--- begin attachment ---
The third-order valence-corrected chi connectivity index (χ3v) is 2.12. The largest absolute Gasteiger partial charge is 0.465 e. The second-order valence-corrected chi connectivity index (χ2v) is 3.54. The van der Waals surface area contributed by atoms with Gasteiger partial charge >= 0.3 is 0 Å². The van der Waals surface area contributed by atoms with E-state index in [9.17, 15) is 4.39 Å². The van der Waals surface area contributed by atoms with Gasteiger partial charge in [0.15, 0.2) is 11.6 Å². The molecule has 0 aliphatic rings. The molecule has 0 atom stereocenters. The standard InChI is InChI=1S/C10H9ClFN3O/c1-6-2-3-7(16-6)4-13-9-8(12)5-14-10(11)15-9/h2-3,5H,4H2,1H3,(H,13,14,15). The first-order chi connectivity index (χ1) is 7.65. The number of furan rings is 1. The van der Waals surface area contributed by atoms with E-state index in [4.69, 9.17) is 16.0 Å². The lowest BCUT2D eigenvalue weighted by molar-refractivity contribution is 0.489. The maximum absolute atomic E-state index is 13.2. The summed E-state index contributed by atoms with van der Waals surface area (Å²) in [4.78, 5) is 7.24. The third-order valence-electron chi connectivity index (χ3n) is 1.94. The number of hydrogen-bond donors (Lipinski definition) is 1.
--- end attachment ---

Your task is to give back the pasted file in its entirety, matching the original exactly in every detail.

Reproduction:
The third-order valence-corrected chi connectivity index (χ3v) is 2.12. The largest absolute Gasteiger partial charge is 0.465 e. The second-order valence-corrected chi connectivity index (χ2v) is 3.54. The van der Waals surface area contributed by atoms with Gasteiger partial charge >= 0.3 is 0 Å². The van der Waals surface area contributed by atoms with E-state index in [9.17, 15) is 4.39 Å². The van der Waals surface area contributed by atoms with Gasteiger partial charge in [0.15, 0.2) is 11.6 Å². The molecule has 0 aliphatic rings. The molecule has 0 atom stereocenters. The standard InChI is InChI=1S/C10H9ClFN3O/c1-6-2-3-7(16-6)4-13-9-8(12)5-14-10(11)15-9/h2-3,5H,4H2,1H3,(H,13,14,15). The first-order chi connectivity index (χ1) is 7.65. The number of furan rings is 1. The van der Waals surface area contributed by atoms with E-state index in [4.69, 9.17) is 16.0 Å². The lowest BCUT2D eigenvalue weighted by molar-refractivity contribution is 0.489. The maximum absolute atomic E-state index is 13.2. The summed E-state index contributed by atoms with van der Waals surface area (Å²) in [4.78, 5) is 7.24. The third-order valence-electron chi connectivity index (χ3n) is 1.94. The number of hydrogen-bond donors (Lipinski definition) is 1.